Programs & Services
The types of anesthesia provided by our team are:
- Local anesthesia: This temporarily stops the sense of pain in a particular area of the body. A patient remains conscious during a local anesthetic.
- Regional anesthesia: This is used to numb only the portion of the body that will receive the surgical procedure. Usually, an injection of local anesthetic is given in the area of nerves that provide feeling to that part of the body.
- Spinal anesthetic: Used for lower abdominal, pelvic, rectal or lower extremity surgery.
- Epidural anesthetic: Similar to spinal anesthetic and is commonly used for surgery of the lower limbs and during labor and childbirth.
- General anesthesia: General anesthesia is an anesthetic used to induce unconsciousness during surgery. The medication is either inhaled through a breathing mask or tube, or administered through a thin plastic tube inserted into a vein, usually in the patient's forearm.
What to expect
Once your child’s procedure is finished, the anesthesiologist stops the anesthetic, the medication wears off, and your child will gradually wake up in the operating room. Complete recovery from anesthesia continues in the recovery room. Expect your child to be sleepy and to doze off often. Some children become very excited and confused when awakening from anesthesia. This reaction can be disturbing, but it usually lasts only a brief time.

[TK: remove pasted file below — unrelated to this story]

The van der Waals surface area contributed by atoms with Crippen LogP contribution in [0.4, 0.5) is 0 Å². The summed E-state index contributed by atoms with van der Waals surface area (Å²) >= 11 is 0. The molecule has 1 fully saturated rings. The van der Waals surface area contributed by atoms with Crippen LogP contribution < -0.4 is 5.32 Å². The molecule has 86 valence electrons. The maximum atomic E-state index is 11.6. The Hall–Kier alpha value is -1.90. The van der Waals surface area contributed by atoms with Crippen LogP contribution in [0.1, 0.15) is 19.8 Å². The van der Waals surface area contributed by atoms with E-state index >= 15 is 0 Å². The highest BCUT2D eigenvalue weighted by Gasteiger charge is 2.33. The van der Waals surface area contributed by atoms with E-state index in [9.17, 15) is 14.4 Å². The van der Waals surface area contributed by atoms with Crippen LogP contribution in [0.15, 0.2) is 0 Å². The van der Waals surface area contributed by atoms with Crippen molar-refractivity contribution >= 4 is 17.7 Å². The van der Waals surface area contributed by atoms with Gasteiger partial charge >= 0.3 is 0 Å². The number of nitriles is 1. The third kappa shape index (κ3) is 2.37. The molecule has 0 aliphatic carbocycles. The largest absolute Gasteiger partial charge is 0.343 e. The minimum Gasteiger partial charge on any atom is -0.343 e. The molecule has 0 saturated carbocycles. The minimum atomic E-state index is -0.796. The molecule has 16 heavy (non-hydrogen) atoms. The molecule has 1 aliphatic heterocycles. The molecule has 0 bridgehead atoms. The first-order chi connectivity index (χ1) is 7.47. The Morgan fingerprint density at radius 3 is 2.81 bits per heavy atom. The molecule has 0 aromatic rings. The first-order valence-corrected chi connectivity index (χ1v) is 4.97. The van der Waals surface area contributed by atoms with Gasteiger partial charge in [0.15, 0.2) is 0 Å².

A word about anesthetic agents in newborns, infants
Recent animal studies suggest some anesthetic agents may be harmful to the developing brain. But the relevance of these findings to human newborns and infants is unknown. Phoenix Children’s and Valley Anesthesia Consultants Ltd. endorse a December 2012 statement from SmartTots, a research initiative of the International Anesthesia Research Society, that directly addresses this issue. The consensus statement has also been endorsed by the U.S. Food and Drug Administration, American Academy of Pediatrics, Society for Pediatric Anesthesia and other related organizations.